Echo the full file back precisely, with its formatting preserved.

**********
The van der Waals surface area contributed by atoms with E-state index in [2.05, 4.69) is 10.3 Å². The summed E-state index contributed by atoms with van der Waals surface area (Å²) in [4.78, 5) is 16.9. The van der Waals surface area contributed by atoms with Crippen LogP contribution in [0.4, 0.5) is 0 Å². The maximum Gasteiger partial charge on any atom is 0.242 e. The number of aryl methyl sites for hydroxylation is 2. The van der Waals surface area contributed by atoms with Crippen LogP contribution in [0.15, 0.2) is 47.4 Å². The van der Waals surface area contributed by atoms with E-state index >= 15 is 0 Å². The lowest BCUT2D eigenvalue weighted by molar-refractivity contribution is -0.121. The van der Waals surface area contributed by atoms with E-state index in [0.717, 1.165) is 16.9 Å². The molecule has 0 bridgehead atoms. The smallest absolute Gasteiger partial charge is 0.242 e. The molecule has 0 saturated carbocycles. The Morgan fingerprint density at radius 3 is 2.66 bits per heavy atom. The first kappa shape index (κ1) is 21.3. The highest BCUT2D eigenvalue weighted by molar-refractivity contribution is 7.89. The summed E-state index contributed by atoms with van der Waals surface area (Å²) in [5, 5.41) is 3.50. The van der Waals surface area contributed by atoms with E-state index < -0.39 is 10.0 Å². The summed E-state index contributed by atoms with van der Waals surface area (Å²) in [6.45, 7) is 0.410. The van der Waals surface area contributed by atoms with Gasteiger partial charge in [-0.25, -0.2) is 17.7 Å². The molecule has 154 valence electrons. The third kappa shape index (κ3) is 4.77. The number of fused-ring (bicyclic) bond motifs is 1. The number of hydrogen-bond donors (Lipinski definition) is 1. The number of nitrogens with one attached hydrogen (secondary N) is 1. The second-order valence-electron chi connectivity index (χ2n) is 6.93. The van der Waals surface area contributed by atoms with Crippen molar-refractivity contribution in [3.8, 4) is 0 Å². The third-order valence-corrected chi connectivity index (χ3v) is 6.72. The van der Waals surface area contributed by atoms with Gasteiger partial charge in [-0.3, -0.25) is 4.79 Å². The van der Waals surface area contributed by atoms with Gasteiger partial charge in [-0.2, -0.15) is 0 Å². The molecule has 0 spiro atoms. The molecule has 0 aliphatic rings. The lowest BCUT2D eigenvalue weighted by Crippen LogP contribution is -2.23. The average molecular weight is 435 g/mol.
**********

The van der Waals surface area contributed by atoms with E-state index in [2.05, 4.69) is 10.3 Å². The summed E-state index contributed by atoms with van der Waals surface area (Å²) in [4.78, 5) is 16.9. The van der Waals surface area contributed by atoms with Crippen LogP contribution in [0.4, 0.5) is 0 Å². The maximum Gasteiger partial charge on any atom is 0.242 e. The number of aryl methyl sites for hydroxylation is 2. The van der Waals surface area contributed by atoms with Crippen LogP contribution in [0.15, 0.2) is 47.4 Å². The van der Waals surface area contributed by atoms with E-state index >= 15 is 0 Å². The lowest BCUT2D eigenvalue weighted by molar-refractivity contribution is -0.121. The van der Waals surface area contributed by atoms with E-state index in [0.717, 1.165) is 16.9 Å². The molecule has 0 bridgehead atoms. The smallest absolute Gasteiger partial charge is 0.242 e. The molecule has 0 saturated carbocycles. The Morgan fingerprint density at radius 3 is 2.66 bits per heavy atom. The first kappa shape index (κ1) is 21.3. The highest BCUT2D eigenvalue weighted by molar-refractivity contribution is 7.89. The summed E-state index contributed by atoms with van der Waals surface area (Å²) in [5, 5.41) is 3.50. The van der Waals surface area contributed by atoms with E-state index < -0.39 is 10.0 Å². The summed E-state index contributed by atoms with van der Waals surface area (Å²) in [6.45, 7) is 0.410. The van der Waals surface area contributed by atoms with Gasteiger partial charge in [-0.25, -0.2) is 17.7 Å². The molecule has 154 valence electrons. The third kappa shape index (κ3) is 4.77. The number of fused-ring (bicyclic) bond motifs is 1. The number of hydrogen-bond donors (Lipinski definition) is 1. The number of nitrogens with one attached hydrogen (secondary N) is 1. The second-order valence-electron chi connectivity index (χ2n) is 6.93. The van der Waals surface area contributed by atoms with Crippen molar-refractivity contribution in [3.8, 4) is 0 Å². The third-order valence-corrected chi connectivity index (χ3v) is 6.72. The van der Waals surface area contributed by atoms with Gasteiger partial charge in [-0.3, -0.25) is 4.79 Å². The van der Waals surface area contributed by atoms with Gasteiger partial charge in [-0.2, -0.15) is 0 Å². The molecule has 0 spiro atoms. The molecule has 0 aliphatic rings. The lowest BCUT2D eigenvalue weighted by Crippen LogP contribution is -2.23. The average molecular weight is 435 g/mol.